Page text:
Solved: Manual repair PKI on OpenVPN RFC3280 issue

Hi there,

I solved the issue above as follows.


  1. Create a backup and open it e.g. with 7-Zip
  2. Extract:
    • /var/ipfire/ovpn/ca/cacert.pem
    • /var/ipfire/ovpn/ca/cakey.pem
    • /var/ipfire/ovpn/certs/servercert.pem
    • /var/ipfire/ovpn/certs/serverkey.pem
  3. Import Certs and Key into a new DB of
    • Right-Click Server-Cert and choose “Umwandeln -> Ähnliches Zertifikat” (Transform -> Similar Cert)
    • Add “Schlüsselverwendung” (Key Usage) [Digital Signature, Key Encipherment, TLS Web Server Authentication]
  4. Export Server-Cert as PEM
  5. Replace the insufficient Cert inside IPFire “/var/ipfire/ovpn/certs/servercert.pem”

I downloaded it with curl from my own Web-Space, but SSH, SCP will do also. Please check file ownership and rights.

You can do “openssl verify -CAfile …/ca/cacert.pem servercart.pem” in Directory “/var/ipfire/ovpn/certs”.

Is it possiple to “Patch” the backup-file or do you do some signature-checks?

Greetings Martin

Because you do not change the Keys or CA you can update Expiry Dates too. But I recomment to do it wisely.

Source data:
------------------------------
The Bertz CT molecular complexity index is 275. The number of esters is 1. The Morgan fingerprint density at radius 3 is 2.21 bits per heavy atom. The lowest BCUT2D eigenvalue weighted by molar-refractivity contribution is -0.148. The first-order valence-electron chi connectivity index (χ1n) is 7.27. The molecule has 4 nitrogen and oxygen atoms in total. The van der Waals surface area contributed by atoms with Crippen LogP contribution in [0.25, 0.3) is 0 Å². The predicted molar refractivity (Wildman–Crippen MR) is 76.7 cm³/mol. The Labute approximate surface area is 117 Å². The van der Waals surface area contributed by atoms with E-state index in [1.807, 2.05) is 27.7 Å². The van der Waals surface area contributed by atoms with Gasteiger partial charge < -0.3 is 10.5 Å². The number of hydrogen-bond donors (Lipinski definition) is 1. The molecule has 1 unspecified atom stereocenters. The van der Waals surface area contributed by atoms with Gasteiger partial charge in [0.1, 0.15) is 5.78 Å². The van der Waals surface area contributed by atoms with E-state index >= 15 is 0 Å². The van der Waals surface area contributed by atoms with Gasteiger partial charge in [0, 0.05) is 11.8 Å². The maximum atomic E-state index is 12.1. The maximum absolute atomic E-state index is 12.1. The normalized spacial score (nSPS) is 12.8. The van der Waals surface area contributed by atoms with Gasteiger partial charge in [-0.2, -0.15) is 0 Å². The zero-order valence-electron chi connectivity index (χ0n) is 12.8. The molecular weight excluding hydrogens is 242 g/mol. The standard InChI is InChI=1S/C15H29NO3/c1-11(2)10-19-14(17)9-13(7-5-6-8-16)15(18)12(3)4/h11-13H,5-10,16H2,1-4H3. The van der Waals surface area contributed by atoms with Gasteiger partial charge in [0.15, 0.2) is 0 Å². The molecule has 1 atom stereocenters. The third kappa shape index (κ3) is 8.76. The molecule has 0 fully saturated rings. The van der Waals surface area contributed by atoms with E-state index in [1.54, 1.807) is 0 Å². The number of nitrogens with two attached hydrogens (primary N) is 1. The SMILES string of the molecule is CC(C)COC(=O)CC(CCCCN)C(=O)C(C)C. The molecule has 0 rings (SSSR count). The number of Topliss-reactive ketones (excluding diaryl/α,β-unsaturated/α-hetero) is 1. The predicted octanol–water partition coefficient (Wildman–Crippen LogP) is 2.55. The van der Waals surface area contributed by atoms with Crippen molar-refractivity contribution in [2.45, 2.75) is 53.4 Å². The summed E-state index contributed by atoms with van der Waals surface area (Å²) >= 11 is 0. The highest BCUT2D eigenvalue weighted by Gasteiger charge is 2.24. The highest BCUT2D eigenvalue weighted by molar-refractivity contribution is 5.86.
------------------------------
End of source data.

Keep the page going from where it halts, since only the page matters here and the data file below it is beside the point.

Exchange an expired Server-Cert including Key should be fine because the trust depends on the CA (notary).


I do not really get what you are trying to do here…?!

I faced a situation similare to this one:

But renew the PKI leads to update every client. In my case this translates to: I have to collect all client-notebooks and do this update myself, because the users of these notebooks are not able to do it themselfs without create even more expenditure.

So I thought if I want to repair the server-certificate I do not have to exchange the notary aka CA and therefore all client-certificates remain valid. No notebook has to be touched.

And because I had found a working solution, I wanted to share it with others to save them the trouble of replacing the entire PKI.

The final step is to replace the broken server certificate with the repaired one. Of course you can do this using ssh, but because I extracted the PEMs from my IPFire backup file, it might be possible to replace the server certificate within this backup file e.g. with 7-Zip and restore this backup. In my opinion, this should work until you perform an integrity check that rejects manipulated backup files during recovery.

Perhaps you already perform integrity checks, or you plan to check the integrity of backups in the future. I don’t know if it works, because I didn’t try it so as not to jeopardize my instance. In this case, my idea how to get the repaired cert back into IPfire would not be the best one, although it is very convenient to use nothing else but the web-GUI. especially for Linux inexperienced users…

That is why I asked you if it is possible to “patch” a backup-file. :wink: